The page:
Stamp duty payable by the seller, not the buyer

 For every property sale transaction there are two parties: buyer and seller. That means that a roughly equal amount of tax would be taken if stamp duty were to be shifted from the buyer to the seller. I say ‘roughly’ because the effect of transferring the tax would mean that instead of there being every incentive for the seller to inflate the price of the property – they don’t pay the tax currently – there might be slight downward pressure on prices because as the sale price increases so does the tax burden for the person who is benefitting from the sale price. I don’t think that would have a huge impact on house prices but then I’m not a property economist.

This shift in tax burden would have an immediate impact on the housing market, because struggling first time buyers by definition would have no tax to pay. And while there may be some very wealthy first time buyers who would benefit inordinately, they would be in the tiny minority. Most first time buyers purchase houses of modest price. This would also avoid at least one of the problems associated with government support schemes, principally that taxpayers’ money (in some form) is being used simply to inflate the market and create windfall house price increases for those already owning property.

So that’s the plus point from the buyers’ end of the market. How about the sellers’ end? Well, let’s imagine that upon your death your house (if you own one) is sold. As part of your estate, solicitors dealing with your affairs will simply take the tax from the value in the estate. And if your estate is in the negative then the tax comes pretty high on the debtors’ list. The main snag of this idea as far as I can tell is that if someone purchased well beyond their means and died suddenly, leaving an estate massively in debt, then the Welsh Government could struggle to get that tax revenue. Would the tax impact of that eventuality be counteracted by the activity associated with the increased ability of first time buyers to enter the market? Possibly.

Another advantage of this plan is that it would be a way of redistributing the tax burden from those of middle income (or capital) to the families of those of high income (capital) because stamp duty would be paid by the estate of people with enormous, highly valued houses (for example), who currently pay nothing. Is there an issue with selling a house to pay for the care of elderly relatives, and the tax being an additional burden on families with these caring responsibilities? Again, possibly. But as time goes by those families will themselves have benefited from not paying stamp duty on their first purchase.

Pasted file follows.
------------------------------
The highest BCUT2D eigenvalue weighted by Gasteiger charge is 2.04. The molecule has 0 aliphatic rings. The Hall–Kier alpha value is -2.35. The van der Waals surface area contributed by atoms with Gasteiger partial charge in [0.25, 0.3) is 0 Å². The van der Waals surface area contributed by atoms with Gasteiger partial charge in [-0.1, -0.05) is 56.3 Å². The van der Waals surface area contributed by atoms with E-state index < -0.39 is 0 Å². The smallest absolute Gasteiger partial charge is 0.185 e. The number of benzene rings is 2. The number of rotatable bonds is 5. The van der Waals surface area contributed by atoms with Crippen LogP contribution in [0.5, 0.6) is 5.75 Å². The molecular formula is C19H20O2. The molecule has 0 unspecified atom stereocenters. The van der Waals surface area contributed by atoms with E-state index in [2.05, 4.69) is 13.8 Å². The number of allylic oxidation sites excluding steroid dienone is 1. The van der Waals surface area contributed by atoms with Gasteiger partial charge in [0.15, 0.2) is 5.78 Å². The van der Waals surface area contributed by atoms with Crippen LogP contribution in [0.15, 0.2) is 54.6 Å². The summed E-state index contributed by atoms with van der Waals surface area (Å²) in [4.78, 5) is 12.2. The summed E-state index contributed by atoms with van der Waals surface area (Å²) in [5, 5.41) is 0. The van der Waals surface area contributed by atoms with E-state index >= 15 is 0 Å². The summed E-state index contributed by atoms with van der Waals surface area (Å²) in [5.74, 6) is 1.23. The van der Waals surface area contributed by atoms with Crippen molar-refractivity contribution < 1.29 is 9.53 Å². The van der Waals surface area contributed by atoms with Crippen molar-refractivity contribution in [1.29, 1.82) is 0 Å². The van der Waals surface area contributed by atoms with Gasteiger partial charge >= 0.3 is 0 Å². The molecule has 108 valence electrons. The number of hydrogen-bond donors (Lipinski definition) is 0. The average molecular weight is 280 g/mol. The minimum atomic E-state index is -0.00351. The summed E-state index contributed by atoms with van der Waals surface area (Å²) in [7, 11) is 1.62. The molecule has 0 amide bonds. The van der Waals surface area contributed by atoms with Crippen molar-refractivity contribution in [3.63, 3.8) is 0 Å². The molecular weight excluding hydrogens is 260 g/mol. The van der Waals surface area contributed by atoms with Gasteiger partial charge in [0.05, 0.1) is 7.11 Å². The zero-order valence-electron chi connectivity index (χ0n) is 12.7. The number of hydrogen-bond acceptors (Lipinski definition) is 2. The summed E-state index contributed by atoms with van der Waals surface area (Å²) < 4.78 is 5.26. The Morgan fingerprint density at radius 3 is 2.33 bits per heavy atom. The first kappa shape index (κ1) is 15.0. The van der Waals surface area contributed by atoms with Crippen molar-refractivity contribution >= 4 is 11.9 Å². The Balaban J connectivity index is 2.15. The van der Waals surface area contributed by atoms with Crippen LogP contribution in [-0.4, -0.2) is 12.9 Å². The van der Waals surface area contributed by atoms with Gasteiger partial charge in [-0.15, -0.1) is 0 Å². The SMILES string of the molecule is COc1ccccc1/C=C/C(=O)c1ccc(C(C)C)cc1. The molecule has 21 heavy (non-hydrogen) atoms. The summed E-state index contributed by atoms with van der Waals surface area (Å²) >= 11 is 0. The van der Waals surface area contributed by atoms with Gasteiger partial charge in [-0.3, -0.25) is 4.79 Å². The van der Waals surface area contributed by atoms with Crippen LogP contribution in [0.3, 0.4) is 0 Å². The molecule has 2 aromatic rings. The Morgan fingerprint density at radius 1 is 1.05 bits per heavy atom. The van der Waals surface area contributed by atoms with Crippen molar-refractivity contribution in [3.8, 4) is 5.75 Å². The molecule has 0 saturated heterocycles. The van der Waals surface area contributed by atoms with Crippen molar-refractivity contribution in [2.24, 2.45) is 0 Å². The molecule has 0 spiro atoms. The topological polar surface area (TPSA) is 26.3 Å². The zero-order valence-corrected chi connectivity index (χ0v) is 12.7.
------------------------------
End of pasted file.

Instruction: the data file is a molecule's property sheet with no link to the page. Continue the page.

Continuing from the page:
In terms of timing, the move would be instant so the tax take wouldn’t take the hit. Some people would benefit from the change taking place on a particular date, but as long as the date were announced with a year or so’s notice that shouldn’t be too problematic. It would mean a rush for sellers eager to complete a transaction before the cut-off date with an equivalent resistance from buyers.

I said earlier on that it could be a way to increase the tax take. And this is a further benefit of the idea. Because it’s the vendor, not the purchaser, who would pay stamp duty under this proposal, and the vendor has an asset (house), tax can be levied on any sale price. A 1% tax on someone selling a £100,000 house should cause less problems than for someone trying to buy that house. The obvious exception is if you’ve gone and ended up in negative equity, but it’s difficult to cater for people who think that house prices can only ever increase. Who knows, perhaps this revision of the tax would be a means of making people treat house purchase with a little more sobriety.

There’s one more point about this plan. Someone’s bound to say that house prices will equalise in any case and the purchase price for first time buyers will just increase as more competition for available housing arises. My answer to that is that perhaps that’s a possibility – but at least then the increased tax is paid by the vendor, not the first-time buyer.

And if you don’t own a house, well all this is going to pass you by. As long as the tax take increases – or at least stays the same – you’ll be happy in the knowledge that you’re not subsidising the housebuying circus.

Cross-border issues? Someone sells a house in England, paying no tax, and buys one in Wales, paying no tax. The reverse is true for someone leaving Wales and buying in England. The revenue to the Welsh exchequer remains the same, as does the revenue to the English exchequer. The individuals involved are the ones to gain/lose. It potentially incentivises movement from England to Wales (especially at the high end of the market) and stifles movement in the reverse direction (especially at the lower end). The Committee will want to consider the magnitude of this effect, its significance, and if significant its desirability. 

Why the contribution is important

As above. 

Reduces tax burden to nil on first-time buyers (which therefore makes it a progressive tax), increases housing market activity (particularly at the lower end), revenue neutral (or thereabouts). 

 

by penartharbyd on September 28, 2016 at 09:38PM

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